Category Archives: Guest Post

Guest Post: Gail Martin on Gender and Genre

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Gender and Genre
By Gail Z. Martin

There’s been a lot of discussion in various places around the Net about gender and genre, specifically about women, sci-fi and fantasy. You can find that for yourself online if you’re interested: I won’t rehash. But SciFiChick asked for my 2-cents, so I’ll preface this by saying that it’s my opinion, for what it’s worth, as someone who has made a living writing epic fantasy for several years.

Maybe some of my perspective is difference because I came out of the corporate world in the 1980s and 1990s. I’m used to being the only female executive in a room, dealing with men who hailed from the Mad Men era and holding my own. As the head of Corporate Communications departments, I often worked with the CEO and Chairman, and I learned early on to hold my ground and never let ’em see you sweat. I’ve stared down boards of directors and attorneys, as well as pushy reporters. And I can flip and pin my 90 pound dog when he gets obstreperous. Maybe it was the perfect background for coming into the genre.

I’ve never run into discourteous behavior from my publishers, editors or agents. They’ve all been wonderful to work with, collaborative, respectful and professional. I know there are some folks who keep a running tally of how many women win or are nominated for certain awards, how many sit on particular boards, and that kind of thing. Maybe it’s my corporate background, but except for when I worked for a non-profit, I have never been in a work setting that was 50-50 men to women, so I don’t notice that kind of thing unless you point it out to me. I don’t expect it, so not getting it doesn’t faze me.

I look around at my author friends, some of whom are waiting for their first big break, some who are climbing up the mid-list, some who are sitting on top of the heap and some who are navigating creative transitions. I can’t say that I’ve seen those struggles go any easier for men than for women, or that I’ve seen men rocket to the top while women slog. Sometimes, I’d say that I’ve observed the opposite. I don’t think it’s entirely a gender issue, although discrimination is real and it does exist. Many times, I think frustration can be a matter of timing and luck. Sometimes you’re in the right place at the right time with the right story, and sometimes you’re not.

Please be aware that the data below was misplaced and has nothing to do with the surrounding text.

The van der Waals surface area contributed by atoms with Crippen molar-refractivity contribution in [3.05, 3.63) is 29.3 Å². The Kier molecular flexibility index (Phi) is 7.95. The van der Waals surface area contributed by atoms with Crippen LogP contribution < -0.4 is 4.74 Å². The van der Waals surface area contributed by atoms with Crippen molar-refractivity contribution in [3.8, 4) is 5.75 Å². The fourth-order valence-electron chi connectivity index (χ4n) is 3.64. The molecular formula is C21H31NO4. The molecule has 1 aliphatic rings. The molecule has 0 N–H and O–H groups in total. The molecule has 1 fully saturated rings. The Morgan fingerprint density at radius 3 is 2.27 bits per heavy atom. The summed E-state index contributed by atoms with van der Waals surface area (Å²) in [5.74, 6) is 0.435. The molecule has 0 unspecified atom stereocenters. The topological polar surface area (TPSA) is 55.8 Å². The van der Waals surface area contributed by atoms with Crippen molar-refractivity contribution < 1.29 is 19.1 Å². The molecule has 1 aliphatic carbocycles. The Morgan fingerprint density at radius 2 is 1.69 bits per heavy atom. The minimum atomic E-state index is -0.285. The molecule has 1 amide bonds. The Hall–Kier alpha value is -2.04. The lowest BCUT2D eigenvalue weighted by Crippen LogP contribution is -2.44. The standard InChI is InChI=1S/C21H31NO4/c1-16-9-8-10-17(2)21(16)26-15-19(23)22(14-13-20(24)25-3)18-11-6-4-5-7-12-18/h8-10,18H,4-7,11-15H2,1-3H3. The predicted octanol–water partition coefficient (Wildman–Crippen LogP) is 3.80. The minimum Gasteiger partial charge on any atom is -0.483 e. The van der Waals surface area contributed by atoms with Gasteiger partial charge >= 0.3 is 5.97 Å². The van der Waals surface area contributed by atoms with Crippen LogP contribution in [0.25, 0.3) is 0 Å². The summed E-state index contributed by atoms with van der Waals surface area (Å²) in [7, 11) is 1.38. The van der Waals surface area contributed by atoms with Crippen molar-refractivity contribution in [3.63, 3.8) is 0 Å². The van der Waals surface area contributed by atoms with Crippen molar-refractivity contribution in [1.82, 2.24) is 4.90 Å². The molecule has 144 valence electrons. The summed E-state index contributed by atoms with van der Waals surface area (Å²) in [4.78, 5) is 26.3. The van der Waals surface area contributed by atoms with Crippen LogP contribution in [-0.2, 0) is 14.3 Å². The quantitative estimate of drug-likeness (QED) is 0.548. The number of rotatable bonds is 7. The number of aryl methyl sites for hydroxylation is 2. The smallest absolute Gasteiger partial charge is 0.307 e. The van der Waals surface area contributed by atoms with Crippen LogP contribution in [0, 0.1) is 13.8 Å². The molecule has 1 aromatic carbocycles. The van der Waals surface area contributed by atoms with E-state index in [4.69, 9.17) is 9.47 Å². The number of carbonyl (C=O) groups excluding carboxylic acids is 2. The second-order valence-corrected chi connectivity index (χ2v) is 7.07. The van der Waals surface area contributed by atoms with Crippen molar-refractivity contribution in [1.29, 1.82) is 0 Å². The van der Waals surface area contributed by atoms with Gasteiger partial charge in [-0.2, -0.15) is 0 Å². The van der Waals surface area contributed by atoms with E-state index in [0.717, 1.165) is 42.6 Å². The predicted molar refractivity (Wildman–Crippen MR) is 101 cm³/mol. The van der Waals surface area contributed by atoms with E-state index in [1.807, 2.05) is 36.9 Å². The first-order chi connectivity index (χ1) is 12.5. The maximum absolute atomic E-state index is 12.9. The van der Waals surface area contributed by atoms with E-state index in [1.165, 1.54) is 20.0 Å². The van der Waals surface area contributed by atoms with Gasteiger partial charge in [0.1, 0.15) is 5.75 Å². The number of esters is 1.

I think we’ve come a long way since George Sands turned out to be female and everyone got the vapors. By the middle of the Harry Potter series, everyone knew that JK was female and boys didn’t stop reading. I think publishers may be more hung up on perceived reader opinions than the readers are. After all, if people immediately see a writer who goes by initials, and assume the writer is female, it’s not much of a subterfuge! Are there individual dinosaurs out there, either on the consumer or publishing side, who think women “can’t” write a particular type of book? Probably. There were men who didn’t think women could or should hold certain types of corporate jobs. Flip the one-finger salute and keep moving on. Other people will recognize talent and not care which restroom you use.